The so much anticipated Nokia Lumia 1020 is out! Since the Nokia 808, the huge 41Mpixels camera phone that surprised the world and amazed the lovers of mobile photography, came out that a new phone featuring this camera and the Windows Phone OS was expected.
Today it was announced! The question that so many may ask is: What and how it differs from the Nokia 808 and Lumia 920?
The truth is that Nokia, after launching 2 Pureview phones with 2 different innovations, a big 41Mp sensor that allows to shot 5Mp and 8P and zoom digitally without any quality loss and the first phone featuring Optical Image Stabilization, decided to bring these together to produce the ultimate camera phone. But it's more than a simple combination of techs. Let's get into the details.The sensor
Both Nokia Lumia 1020 and Nokia 808 have a sensor of 41 Mpixels and the similarities ends there. The sensor size of the Nokia 808 is 1/1.2" against the 1/1.5" of the Lumia 1020, meaning that Nokia 808 has still a slightly bigger sensor. Of course, when comparing to the 1/3.2" sensor size of the Lumia 920, you realize that we are discussing which monster is the biggest. The redesign of the sensor of the Lumia 1020 also allow true 16:9 and 4:3 image resolutions.
Other big difference is the type of sensor. The Nokia 808 uses a FSI sensor (Front Side Illumination) while the Lumia 1020, as well the Lumia 920, use a BSI sensor (Back Side Illumination). The FSI are the most conventional type of sensor but there is a recent tendency to go with the new technology of the BSI sensors. Here's an explanation from Omnivision, one of the biggest manufacturer of BSI sensors:
OmniBSI technology involves turning the image sensor upside down and applying color filters and micro lenses to the backside of the pixel so that light is collected through the backside of the sensor. It effectively reverses the arrangement of layers so that metal and dielectric layers reside below the sensor array, providing the most direct path for light to travel into the pixel, which optimizes the fill factor to deliver best-in-class low-light sensitivity, image quality and color reproduction.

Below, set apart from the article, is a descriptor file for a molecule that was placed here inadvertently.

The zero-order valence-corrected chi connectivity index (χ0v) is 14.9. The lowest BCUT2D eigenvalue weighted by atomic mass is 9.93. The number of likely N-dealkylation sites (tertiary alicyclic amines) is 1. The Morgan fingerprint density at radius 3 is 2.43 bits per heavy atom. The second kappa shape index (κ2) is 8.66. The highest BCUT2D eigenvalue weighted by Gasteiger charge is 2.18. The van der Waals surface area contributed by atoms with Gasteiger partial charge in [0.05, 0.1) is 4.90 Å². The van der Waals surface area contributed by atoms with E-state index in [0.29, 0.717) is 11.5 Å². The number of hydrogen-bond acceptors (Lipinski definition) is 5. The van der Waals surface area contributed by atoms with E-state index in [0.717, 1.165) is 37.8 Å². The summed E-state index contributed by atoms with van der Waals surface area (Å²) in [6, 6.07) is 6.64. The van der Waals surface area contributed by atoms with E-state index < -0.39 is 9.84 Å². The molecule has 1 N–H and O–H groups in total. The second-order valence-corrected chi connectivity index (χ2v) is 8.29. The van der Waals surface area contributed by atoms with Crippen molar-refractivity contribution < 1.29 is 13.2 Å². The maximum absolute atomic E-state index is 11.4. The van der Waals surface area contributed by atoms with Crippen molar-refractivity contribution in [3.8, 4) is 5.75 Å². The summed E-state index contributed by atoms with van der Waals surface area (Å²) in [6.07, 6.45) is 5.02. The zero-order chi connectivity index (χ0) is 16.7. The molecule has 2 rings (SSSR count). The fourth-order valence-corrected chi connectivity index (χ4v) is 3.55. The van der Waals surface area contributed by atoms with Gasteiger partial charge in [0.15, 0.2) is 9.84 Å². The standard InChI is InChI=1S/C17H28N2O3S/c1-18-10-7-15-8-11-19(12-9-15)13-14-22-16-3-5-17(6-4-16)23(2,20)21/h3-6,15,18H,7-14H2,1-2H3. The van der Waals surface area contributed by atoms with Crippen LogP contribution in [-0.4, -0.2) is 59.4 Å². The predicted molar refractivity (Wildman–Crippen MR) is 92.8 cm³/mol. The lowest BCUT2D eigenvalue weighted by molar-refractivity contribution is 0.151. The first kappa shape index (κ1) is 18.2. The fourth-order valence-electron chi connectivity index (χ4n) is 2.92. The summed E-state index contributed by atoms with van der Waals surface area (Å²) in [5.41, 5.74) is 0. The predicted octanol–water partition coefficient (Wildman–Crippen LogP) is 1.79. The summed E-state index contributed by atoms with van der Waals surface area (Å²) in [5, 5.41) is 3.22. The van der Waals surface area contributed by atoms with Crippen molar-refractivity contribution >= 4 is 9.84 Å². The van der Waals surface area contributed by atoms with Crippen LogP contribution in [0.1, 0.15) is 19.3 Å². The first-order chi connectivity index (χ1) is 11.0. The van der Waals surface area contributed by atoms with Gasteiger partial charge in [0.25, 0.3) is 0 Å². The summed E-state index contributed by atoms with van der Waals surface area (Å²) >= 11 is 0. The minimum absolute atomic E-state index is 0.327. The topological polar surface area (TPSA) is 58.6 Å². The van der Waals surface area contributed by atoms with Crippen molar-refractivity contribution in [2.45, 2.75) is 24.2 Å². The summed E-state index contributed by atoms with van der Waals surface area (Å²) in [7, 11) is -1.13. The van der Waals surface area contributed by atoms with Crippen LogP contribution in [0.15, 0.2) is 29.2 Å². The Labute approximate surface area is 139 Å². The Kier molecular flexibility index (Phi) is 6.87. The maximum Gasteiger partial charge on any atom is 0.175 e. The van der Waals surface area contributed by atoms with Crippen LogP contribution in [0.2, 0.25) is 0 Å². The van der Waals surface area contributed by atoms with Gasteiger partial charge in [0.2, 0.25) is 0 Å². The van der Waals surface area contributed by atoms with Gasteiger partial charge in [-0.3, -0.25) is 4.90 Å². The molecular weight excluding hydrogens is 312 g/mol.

And an illustration of a BSI and FSI type of sensor:
So, BSI sensors are known for great low-light photos and Lumia 920 have already proved it. So you can hope for some great night shots if you are getting the Lumia 1020. Just for curiosity, iPhone5 as well the iPhone4S uses BSI type of sensors.The Lenses
The first difference is the Aperture (F number of the lenses). The Nokia 808 features a F2.4, the Lumia 920 a F2.0 while the new Lumia 1020 a F2.2 lenses. I must say that I'm really pleased with the choice of Nokia for the new Lumia. Knowing that as low as F goes, better illumination you get (allowing better performance with less light, which doesn't mean night shots only, could be sports for example), you also compromise the DoF (depth of field). The lower the F goes, shorter is the range of things that will be focused on your photo.
The F2.0 of Lumia 920 allows great low light photos and great bokeh effects but, in my opinion, is not a balanced option. I think the F2.2 lenses on the Lumia 1020 will fit most of their future users and will cover better all kinds of shots users will want to make. Of course, having a variable aperture like Nokia had with the Nokia N86, would be the best... Well, at least, we have still things to hope for in the future.
One thing I noticed is that the new Lumia 1020 lenses is a 6 elements lenses while both Lumia 920 and Nokia 808 have a 5 elements lenses. What are these elements? Well, lenses are not a single bit of glass/plastic but are made of more than one (usually in groups) . In the Lumia 1020 there is an extra one which really doesn't mean it's better or worse. The elements of the lenses are used to correct the final photo in terms of distortion, spherical aberration, chromatic aberration, etc but this doesn't mean that more elements equals a more perfect photo since elements can also produce undesired results like less sharpness and contrast, flares on strong direct lights, etc. More elements, more layers the light has to travel to reach the sensor. So there is no straight conclusion here. Don't think that 5 or 6 elements are too much, professional lenses can go up to 17 elements.The Optical Image Stabilization (OIS)